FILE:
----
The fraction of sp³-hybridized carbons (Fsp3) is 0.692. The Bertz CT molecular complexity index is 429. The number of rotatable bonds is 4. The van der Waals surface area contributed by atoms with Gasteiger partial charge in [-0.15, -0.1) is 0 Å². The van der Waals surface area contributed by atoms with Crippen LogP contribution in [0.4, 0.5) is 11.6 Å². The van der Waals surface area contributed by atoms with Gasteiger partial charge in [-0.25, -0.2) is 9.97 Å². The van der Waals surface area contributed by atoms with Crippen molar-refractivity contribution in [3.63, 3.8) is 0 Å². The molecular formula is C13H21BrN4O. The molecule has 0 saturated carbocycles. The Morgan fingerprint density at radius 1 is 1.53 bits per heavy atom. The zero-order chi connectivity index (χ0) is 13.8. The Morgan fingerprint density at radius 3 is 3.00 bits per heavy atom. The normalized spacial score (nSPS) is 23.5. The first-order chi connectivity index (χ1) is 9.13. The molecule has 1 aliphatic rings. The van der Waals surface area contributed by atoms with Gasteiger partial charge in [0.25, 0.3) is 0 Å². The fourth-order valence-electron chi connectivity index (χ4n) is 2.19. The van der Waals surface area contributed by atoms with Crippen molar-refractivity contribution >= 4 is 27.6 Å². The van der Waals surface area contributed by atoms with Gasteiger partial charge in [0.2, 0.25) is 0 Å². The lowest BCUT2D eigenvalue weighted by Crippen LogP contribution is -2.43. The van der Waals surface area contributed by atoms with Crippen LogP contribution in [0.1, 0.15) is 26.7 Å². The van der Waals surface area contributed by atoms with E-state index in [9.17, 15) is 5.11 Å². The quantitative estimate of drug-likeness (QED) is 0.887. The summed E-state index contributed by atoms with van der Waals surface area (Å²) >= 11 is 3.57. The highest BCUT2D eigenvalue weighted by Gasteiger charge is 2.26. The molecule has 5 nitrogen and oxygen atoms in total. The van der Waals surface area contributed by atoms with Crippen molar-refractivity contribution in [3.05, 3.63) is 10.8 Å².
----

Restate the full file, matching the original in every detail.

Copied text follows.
The fraction of sp³-hybridized carbons (Fsp3) is 0.692. The Bertz CT molecular complexity index is 429. The number of rotatable bonds is 4. The van der Waals surface area contributed by atoms with Gasteiger partial charge in [-0.15, -0.1) is 0 Å². The van der Waals surface area contributed by atoms with Crippen LogP contribution in [0.4, 0.5) is 11.6 Å². The van der Waals surface area contributed by atoms with Gasteiger partial charge in [-0.25, -0.2) is 9.97 Å². The van der Waals surface area contributed by atoms with Crippen molar-refractivity contribution in [3.63, 3.8) is 0 Å². The molecular formula is C13H21BrN4O. The molecule has 0 saturated carbocycles. The Morgan fingerprint density at radius 1 is 1.53 bits per heavy atom. The zero-order chi connectivity index (χ0) is 13.8. The Morgan fingerprint density at radius 3 is 3.00 bits per heavy atom. The normalized spacial score (nSPS) is 23.5. The first-order chi connectivity index (χ1) is 9.13. The molecule has 1 aliphatic rings. The van der Waals surface area contributed by atoms with Gasteiger partial charge in [0.25, 0.3) is 0 Å². The fourth-order valence-electron chi connectivity index (χ4n) is 2.19. The van der Waals surface area contributed by atoms with Crippen molar-refractivity contribution >= 4 is 27.6 Å². The van der Waals surface area contributed by atoms with Gasteiger partial charge in [0.2, 0.25) is 0 Å². The lowest BCUT2D eigenvalue weighted by Crippen LogP contribution is -2.43. The van der Waals surface area contributed by atoms with Crippen LogP contribution in [0.1, 0.15) is 26.7 Å². The van der Waals surface area contributed by atoms with E-state index in [9.17, 15) is 5.11 Å². The quantitative estimate of drug-likeness (QED) is 0.887. The summed E-state index contributed by atoms with van der Waals surface area (Å²) >= 11 is 3.57. The highest BCUT2D eigenvalue weighted by Gasteiger charge is 2.26. The molecule has 5 nitrogen and oxygen atoms in total. The van der Waals surface area contributed by atoms with Crippen molar-refractivity contribution in [3.05, 3.63) is 10.8 Å².